From No Child Left Behind to Every Student Succeeds: Back to a Future for Education Federalism

39 Pages Posted: 31 Jan 2018 Last revised: 15 Feb 2018

Michael Heise

Cornell Law School

Date Written: January 26, 2018


When passed in 2001, the No Child Left Behind Act represented the federal government’s most dramatic foray into the elementary and secondary public school policymaking terrain. While critics emphasized the Act’s overreliance on standardized testing and its reduced schooldistrict and state autonomy, proponents lauded the Act’s goal to close the achievement gap between middle- and upper-middle-class students and students historically ill served by their schools. Whatever structural changes the No Child Left Behind Act achieved, however, were largely undone in 2015 by the Every Student Succeeds Act, which repositioned significant federal education policy control in state governments. From a federalism standpoint, the Every Student Succeeds Act may have reset education federalism boundaries to favor states, far exceeding their position prior to 2001.

While federal elementary and secondary education reform efforts since 2001 may intrigue legal scholars, a focus on educational federalism risks obscuring an even more fundamental development in educational policymaking power: its migration from governments to families, from regulation to markets. Amid a multidecade squabble between federal and state lawmakers over education policy authority, efforts to harness individual autonomy and market forces in the service of increasing children’s educational opportunity and equity have grown. Persistent demands for and increased availability of school voucher programs, charter schools, tax credit programs, and homeschooling demonstrate families’ desire for greater agency over decisions about their children’s education. Parents’ calls for greater control over critical decisions concerning their children’s education and schooling options may eclipse state and federal lawmakers’ legislative squabbles over educational federalism.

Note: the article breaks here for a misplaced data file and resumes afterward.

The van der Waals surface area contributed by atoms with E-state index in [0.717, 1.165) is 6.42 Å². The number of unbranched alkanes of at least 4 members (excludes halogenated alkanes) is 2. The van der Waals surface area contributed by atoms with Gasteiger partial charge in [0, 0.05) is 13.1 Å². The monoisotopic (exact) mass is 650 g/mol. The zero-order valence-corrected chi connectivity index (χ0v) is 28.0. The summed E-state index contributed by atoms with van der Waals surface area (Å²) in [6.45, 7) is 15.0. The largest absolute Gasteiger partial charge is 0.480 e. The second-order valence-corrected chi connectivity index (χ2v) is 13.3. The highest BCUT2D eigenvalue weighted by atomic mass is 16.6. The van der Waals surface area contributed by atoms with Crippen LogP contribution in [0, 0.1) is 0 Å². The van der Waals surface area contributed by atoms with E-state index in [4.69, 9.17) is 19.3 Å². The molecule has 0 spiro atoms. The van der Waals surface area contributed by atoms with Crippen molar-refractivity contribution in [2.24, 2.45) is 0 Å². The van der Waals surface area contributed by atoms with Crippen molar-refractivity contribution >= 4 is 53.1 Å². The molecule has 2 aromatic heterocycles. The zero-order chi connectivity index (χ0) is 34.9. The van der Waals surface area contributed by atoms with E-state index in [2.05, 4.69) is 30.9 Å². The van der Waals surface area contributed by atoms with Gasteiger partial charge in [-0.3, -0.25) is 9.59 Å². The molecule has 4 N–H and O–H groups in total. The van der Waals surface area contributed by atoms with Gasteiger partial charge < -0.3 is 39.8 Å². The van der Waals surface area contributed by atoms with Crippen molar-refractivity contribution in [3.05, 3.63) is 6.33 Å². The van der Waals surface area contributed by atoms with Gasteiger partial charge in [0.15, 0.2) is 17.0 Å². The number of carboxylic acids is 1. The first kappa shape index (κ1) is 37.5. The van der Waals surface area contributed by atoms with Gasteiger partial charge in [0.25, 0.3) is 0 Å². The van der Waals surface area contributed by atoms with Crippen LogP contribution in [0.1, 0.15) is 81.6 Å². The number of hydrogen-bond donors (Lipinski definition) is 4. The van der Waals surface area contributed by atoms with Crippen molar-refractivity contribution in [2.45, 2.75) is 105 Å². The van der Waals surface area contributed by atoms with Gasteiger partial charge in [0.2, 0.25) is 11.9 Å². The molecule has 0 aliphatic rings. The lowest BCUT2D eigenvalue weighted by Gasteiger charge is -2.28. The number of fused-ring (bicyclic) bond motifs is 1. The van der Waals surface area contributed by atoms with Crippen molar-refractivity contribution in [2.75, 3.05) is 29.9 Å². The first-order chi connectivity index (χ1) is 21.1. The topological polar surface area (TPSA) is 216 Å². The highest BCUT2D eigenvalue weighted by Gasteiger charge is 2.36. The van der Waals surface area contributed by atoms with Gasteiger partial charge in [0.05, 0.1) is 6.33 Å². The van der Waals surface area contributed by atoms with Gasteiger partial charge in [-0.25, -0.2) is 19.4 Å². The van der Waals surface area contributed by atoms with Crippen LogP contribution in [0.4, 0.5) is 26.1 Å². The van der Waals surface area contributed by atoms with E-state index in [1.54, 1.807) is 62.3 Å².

Keywords: elementary, secondary, education, federal, state, lawmakers, standardized testing, autonomy, No Child Left Behind Act, Every Student Succeeds Act, education policy, regulation, school voucher, tax credits, charter schools, home schooling, parental control, legislation, Congress, NCLB

Suggested Citation

Heise, Michael, From No Child Left Behind to Every Student Succeeds: Back to a Future for Education Federalism (January 26, 2018). Columbia Law Review, Vol. 117, No. 7, 2017; Cornell Legal Studies Research Paper No. 17-46. Available at SSRN:

Michael Heise (Contact Author)

Cornell Law School ( email )

310 Myron Taylor Hall
Ithaca, NY 14853-4901
United States
607-255-0069 (Phone)
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